One could consider this a contribution to our mini-series on Anglican identity as well as for ‘Big Tent Christianity.’ Among the many contributions do be sure to check out our friend David Henson’s here.
It might seem odd to some who know me that I would write a post about ‘Big Tent Christianity’ because I don’t really much care for it. To be more specific, I don’t think that a ‘Big Tent’ is something that we should celebrate and rejoice in for its own sake. The ‘diversity’ in the Church does not extend to Christian division nor the incoherence of Christian speech across groups. More often than not, a ‘Big Tent’ approach downplays the fact that the plethora of Christian groups and denominations are more the fruit of impatience with each other and the refusal to love (that is, ‘heresy’) than fruit of the Spirit. We should be more apt to repent for our division and work for stronger unity in both doctrine and practice than act as if there is no division; because how is there real division under a large covering?
This sounds doubly frightening I imagine coming from an Anglican. Surely we like to sell ourselves as a broad church? ‘We are the ‘Via Media’ of which Hooker spoke, able to leap evangelical and catholic doctrine in a single bound.’ It is to Hooker that I wish to dedicate this reflection. Specifically a famous sermon of his wherein he affirms what was incredibly controversial at the time: That Roman Catholics ‘could be saved.’ Ironically, as Rowan Williams points out in his little book, Anglican Identities (Cambridge, Cowley 2003), ‘he believe this, … for what are in fact sound Protestant [doctrinal] reasons.’ (24)
By doing this I hope to open an idea for reflection:
- It is often assumed that doctrine must be somewhat downplayed for ‘Big Tent Christianity’ to work. This strangely cuts off many from the Tent for whom doctrine is non-negotiable. I’d like to suggest that this tent can be filled up even with these ‘conservatives’ – which is what we want right? – by appeal to Protestant doctrinal distinctives as explicated by Richard Hooker, the inclusive Anglican par excellence, in his famous sermon ‘A Learned Discourse of Justification, Works, and how the Foundation of Faith is Overthrown.‘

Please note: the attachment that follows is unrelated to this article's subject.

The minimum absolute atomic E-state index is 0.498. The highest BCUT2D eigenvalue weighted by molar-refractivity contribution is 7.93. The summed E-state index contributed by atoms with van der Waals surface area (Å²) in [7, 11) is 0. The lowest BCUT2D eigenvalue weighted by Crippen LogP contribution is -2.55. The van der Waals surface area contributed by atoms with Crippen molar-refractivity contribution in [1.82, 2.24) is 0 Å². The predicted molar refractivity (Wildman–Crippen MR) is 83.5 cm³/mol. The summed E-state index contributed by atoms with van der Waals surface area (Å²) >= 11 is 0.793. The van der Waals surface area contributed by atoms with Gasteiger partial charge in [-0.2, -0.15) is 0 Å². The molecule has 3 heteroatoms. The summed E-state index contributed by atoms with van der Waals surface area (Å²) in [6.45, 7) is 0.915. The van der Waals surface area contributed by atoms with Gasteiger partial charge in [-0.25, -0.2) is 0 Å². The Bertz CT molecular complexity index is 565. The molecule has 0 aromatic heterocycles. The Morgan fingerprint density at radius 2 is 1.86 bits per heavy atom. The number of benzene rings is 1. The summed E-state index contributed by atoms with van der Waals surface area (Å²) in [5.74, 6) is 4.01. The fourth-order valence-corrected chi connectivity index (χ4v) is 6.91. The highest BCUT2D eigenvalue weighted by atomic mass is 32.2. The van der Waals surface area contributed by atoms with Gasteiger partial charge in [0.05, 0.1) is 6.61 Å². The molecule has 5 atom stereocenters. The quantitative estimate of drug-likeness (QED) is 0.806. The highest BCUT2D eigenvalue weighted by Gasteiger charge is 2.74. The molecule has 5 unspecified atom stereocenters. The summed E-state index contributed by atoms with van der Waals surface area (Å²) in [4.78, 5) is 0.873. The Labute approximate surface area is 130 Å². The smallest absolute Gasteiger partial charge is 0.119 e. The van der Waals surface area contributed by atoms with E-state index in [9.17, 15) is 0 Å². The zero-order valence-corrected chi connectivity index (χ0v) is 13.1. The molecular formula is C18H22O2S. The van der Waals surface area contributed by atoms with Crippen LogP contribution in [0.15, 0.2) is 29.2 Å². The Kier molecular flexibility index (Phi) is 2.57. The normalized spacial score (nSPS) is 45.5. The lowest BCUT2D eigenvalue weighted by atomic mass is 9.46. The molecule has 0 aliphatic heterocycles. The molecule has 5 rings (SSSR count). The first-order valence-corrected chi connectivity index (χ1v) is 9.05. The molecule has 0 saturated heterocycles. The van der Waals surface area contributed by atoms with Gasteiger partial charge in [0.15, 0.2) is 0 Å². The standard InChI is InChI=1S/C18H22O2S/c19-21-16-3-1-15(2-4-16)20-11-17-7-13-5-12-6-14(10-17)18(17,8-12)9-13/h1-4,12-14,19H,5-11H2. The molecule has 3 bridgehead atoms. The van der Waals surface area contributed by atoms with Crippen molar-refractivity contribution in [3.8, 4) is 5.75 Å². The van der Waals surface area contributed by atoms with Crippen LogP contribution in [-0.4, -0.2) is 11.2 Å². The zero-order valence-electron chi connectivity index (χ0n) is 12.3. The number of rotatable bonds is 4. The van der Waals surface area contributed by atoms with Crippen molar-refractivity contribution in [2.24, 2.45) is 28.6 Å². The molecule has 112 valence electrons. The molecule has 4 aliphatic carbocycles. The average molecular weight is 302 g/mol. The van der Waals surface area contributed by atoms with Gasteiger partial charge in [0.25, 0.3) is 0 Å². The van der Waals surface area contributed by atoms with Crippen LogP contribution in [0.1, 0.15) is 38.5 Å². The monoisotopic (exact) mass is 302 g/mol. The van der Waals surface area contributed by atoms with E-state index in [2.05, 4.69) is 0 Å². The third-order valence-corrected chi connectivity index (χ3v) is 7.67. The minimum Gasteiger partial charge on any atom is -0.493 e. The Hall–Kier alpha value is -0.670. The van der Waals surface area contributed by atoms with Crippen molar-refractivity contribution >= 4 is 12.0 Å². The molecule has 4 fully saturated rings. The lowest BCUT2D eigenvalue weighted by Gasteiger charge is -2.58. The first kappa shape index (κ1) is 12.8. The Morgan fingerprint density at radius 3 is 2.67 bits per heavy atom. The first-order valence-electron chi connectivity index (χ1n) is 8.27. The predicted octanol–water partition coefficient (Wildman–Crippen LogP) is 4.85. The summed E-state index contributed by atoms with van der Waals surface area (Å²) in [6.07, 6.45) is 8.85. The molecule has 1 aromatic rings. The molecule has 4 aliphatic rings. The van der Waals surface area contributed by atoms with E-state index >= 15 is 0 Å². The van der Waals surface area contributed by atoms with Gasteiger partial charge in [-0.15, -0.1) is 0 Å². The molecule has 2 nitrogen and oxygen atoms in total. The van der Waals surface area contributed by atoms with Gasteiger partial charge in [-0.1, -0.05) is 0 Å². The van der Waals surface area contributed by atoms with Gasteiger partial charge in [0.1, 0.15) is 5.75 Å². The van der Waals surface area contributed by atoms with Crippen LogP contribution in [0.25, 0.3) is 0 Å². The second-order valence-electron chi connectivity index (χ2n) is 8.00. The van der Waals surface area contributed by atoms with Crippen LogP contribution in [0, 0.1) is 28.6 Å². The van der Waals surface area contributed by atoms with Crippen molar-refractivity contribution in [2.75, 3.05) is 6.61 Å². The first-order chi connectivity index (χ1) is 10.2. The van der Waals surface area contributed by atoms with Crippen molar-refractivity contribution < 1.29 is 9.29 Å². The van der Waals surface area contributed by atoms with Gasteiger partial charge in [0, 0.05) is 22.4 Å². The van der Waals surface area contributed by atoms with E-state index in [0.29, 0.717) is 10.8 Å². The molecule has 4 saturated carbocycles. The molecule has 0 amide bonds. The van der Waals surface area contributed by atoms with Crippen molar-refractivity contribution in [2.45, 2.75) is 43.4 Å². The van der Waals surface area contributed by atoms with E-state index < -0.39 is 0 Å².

For Hooker, ‘ Many are the partakers of the error which are not of the heresy of the church of Rome.’ (London, Oxford/Clarendon, M.DCCC.LXV., vol. II, 613) As Hooker sees it, most Christians neither understand nor actively believe the sophisticated explanations of Christian faith and even such things as they do believe they do not realize how some of those might in fact be erroneous. He thinks this because we are born into situations over which we do not have control. ‘people follow the conduct of their guides, and observe as they did, exactly that which was prescribed them.’ (613) But the ‘foundation’ of faith is Christ alone and faith in him, not the whole of all we do or do not assent to, and this faith will be enough to sustain the Christian through judgment.
‘They be not all faithless that are either weak in assenting to the truth or stiff in maintaining things any way opposite to the truth of Christian doctrine. But as many as hold the foundation which is precious, though they hold it but weakly, and as it were by a slender thread, although they frame many base and unsuitable things upon it, things that cannot abide the trial of the fire; yet shall they pass the fiery trial and be saved, which indeed have builded themselves upon the rock, which is the foundation of the Church.’ – pp. 614-615
This is not at all novel, it is what we all learned as ‘Justification by Faith.’ But it is key for my point that Hooker draws the boundaries of the Church wide on account of sustained reflection on ‘doctrine,’ on the consequences of Scripture, rather than on the idea of Elizabethan comprehensiveness or an Anglian Via Media. Hooker is no help for those seeking to make of Anglicanism a wide church who are not also willing to flesh out the reasons why Hooker believed as he did.
Here, then, in Hooker, we find possible resources for ‘Big Tent Christianity’ which counter-intuitively came by way of doctrine. In fact I am a ‘Big Tent’ Christian. I am because I am confident that I myself do not have the capacity to be free from believing terribly ‘wrong’ things about God. My capacity for self-deception is vast and my openness to God’s grace is limited. I am because I am nobody’s judge. I am because we as a Church are dependent on the prior acts of a faithful God rather than our own attempts to maintain coherence.